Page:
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ramé-hart Newsletter

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May 2022

Plasma Treatment and Contact Angle
Plasma treatment is often used in manufacturing environments prior to bonding, painting, coating, and sealing in order to prepare the surface for optimal adhesion. The process actually performs two critical tasks: cleaning and surface activation.

Solid, liquid, and gas are three states of matter that everyone is familiar with. Plasma is the fourth state of matter and, although less understood, it is the most abundant state of matter in the universe.

Oxygen, compressed air, and argon are gases that are commonly used to artificially generate plasma by heating or applying an electromagnetic field. Organic contaminants on inorganic surfaces, for example, will oxidize and can be easily blown off when plasma treated. When the surface is organic, plasma will oxidize the surface and produce hydroxyls. The result is a cleaner and activated surface with much higher surface energy which is reflected by a decrease of the contact angle.

Manufacturing processes that involve bonding two disparate materials (such as a metal to a polymer) can benefit from plasma treatment. The first few layers of matter on the treated surfaces will become energized. These activated surfaces have much better adhesion and respond better to most bonding methods. The greater the time period between plasma treatment and bonding, however, the less effective the treatment is. That is, the surface activation wears off over time, it becomes less energized you could say.

Vacuum plasma treatment has been around for a long time and is a cost-effective way to activate the surfaces of polymer and other chemically inert materials prior to bonding and coating processes. Parts to be treated are placed in a vacuum chamber (years ago ramé-hart used to make a vacuum chamber) and connected to an electrical source, a vacuum is made, and then gas is introduced to the chamber. The electrical energy promotes a controlled plasma condition which excites the surface and activates the first few layers of molecules on the parts. The vacuum promotes uniform treatment even on parts of any complex shape.

Most plasma treatment can also be done at atmospheric pressure using common industrial gasses such as hydrogen, oxygen, and nitrogen. No chemicals are necessary making the process environmentally friendly. Arc discharge uses large DC currents at low voltage. Corona discharge relies on high-voltage electrodes which produce corona when an electrical discharge ionizes the the gas. Other methods include piezoelectric direct discharge and dielectric barrier discharge.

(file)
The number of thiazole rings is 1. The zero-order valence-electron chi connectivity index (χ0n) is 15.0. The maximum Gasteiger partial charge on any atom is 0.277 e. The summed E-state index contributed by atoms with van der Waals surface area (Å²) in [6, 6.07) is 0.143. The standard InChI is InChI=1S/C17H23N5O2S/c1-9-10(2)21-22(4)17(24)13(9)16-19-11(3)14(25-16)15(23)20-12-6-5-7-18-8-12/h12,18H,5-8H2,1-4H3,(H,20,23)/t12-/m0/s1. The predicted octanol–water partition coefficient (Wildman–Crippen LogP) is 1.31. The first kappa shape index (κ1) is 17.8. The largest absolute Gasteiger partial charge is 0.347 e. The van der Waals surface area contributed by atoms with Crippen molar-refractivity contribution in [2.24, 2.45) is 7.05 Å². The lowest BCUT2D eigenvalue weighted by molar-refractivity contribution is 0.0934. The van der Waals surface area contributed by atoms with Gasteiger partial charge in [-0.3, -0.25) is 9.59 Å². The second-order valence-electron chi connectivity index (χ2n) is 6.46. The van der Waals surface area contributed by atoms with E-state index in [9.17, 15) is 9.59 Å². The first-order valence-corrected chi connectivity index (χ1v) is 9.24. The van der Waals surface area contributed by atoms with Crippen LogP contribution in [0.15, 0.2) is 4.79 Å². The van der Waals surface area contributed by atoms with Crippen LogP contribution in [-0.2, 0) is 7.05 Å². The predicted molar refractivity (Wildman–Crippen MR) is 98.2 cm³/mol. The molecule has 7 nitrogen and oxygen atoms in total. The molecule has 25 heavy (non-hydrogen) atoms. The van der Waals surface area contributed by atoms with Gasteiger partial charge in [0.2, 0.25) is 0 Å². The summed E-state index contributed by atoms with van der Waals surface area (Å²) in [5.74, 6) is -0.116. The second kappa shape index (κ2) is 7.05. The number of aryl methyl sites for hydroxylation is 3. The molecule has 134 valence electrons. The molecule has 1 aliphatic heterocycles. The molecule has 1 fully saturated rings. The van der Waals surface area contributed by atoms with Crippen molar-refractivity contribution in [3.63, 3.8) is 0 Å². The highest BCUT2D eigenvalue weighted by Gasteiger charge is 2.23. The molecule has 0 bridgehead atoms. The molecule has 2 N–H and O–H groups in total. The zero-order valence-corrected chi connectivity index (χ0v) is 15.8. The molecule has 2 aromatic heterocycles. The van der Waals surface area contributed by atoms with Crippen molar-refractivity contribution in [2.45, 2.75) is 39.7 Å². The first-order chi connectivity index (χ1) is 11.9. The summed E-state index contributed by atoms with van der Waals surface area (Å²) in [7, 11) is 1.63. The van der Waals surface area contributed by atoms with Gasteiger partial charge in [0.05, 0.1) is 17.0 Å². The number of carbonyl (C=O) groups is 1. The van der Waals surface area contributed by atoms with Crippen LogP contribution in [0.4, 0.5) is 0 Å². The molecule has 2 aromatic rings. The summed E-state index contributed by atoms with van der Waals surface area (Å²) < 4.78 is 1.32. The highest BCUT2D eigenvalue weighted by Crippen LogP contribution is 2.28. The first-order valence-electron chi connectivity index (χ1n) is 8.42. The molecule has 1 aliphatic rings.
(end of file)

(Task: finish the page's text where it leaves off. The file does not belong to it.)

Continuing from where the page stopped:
Untreated textured polymer surface with water contact angle of 84.9° measured with DROPimage Advanced on ramé-hart Model 250

Same textured polymer surface after 5 minutes of plasma treatment with water contact angle of 50.3° also measured on ramé-hart Model 250

Many variables can control the effectiveness of any plasma treatment - the gasses used, the chamber pressure, the duration of treatment, and so on. Thus, there is a need for measuring the effectiveness of a particular treatment and the parameters used. This is often done by measuring the contact angle of treated parts. Many manufacturing processes require the water contact angle of a plasma treated part to fall within a specified range. If the contact angle falls above this expected threshold, it must be rejected or retreated. A more comprehensive approach is to measure the surface energy using two or more liquids.

Contact angle is a primary method for characterizing surfaces that have been plasma treated. Multiple liquids can be used to determine surface energy and roll-off angle is auxiliary metric that is often used.

Product Comparison: Models 210 and 250
ramé-hart Models 210 and 250 are two of our best selling instruments. While they share the same hardware, there are some significant differences between these two models.

First, what's in common? Both ship with our German-made U4 Series SuperSpeed digital camera which runs at speeds up to 540 fps at full resolution. Both include our fiber optic illuminator and 16-inch optical bench. Both include our standard 3-axis stage with rack-and pinion movements in two directions and precision lead screw movement in the third direction. The specimen stage can be leveled up to 15° in any direction. Both are complete turn-key instruments ready to plug-and-play right out of the box.

So, what's different? The software. Model 210 ships with our DROPimage Pro package while Model 250 ships with our more powerful DROPimage Advanced package. The Pro software can measure contact angle, surface energy, surface tension, and interfacial tension along with support for our Automated Dispensing System. DROPimage Advanced adds a methods-based experiment design tool which is greatly automated for doing any type of dynamic or time-dependant study. In addition, DROPimage Advanced adds support for our Automated Tilting Base, Oscillator, and logging for a variety of temperature-controlled chambers and our hot plate.

Some of our customers start with Model 210 and then later upgrade the software as needed. That's one of the compelling competitive advantages of ramé-hart instruments. They are incredibly modular and with over two dozen available accessories and upgrades, your next instrument can be customized for your specific application and requirements.

Please contact us if you would like a quotation for a Model 210, 250, or for any of our instrument products.


Carl Clegg
Director of Sales
Phone 973-448-0305
Contact us


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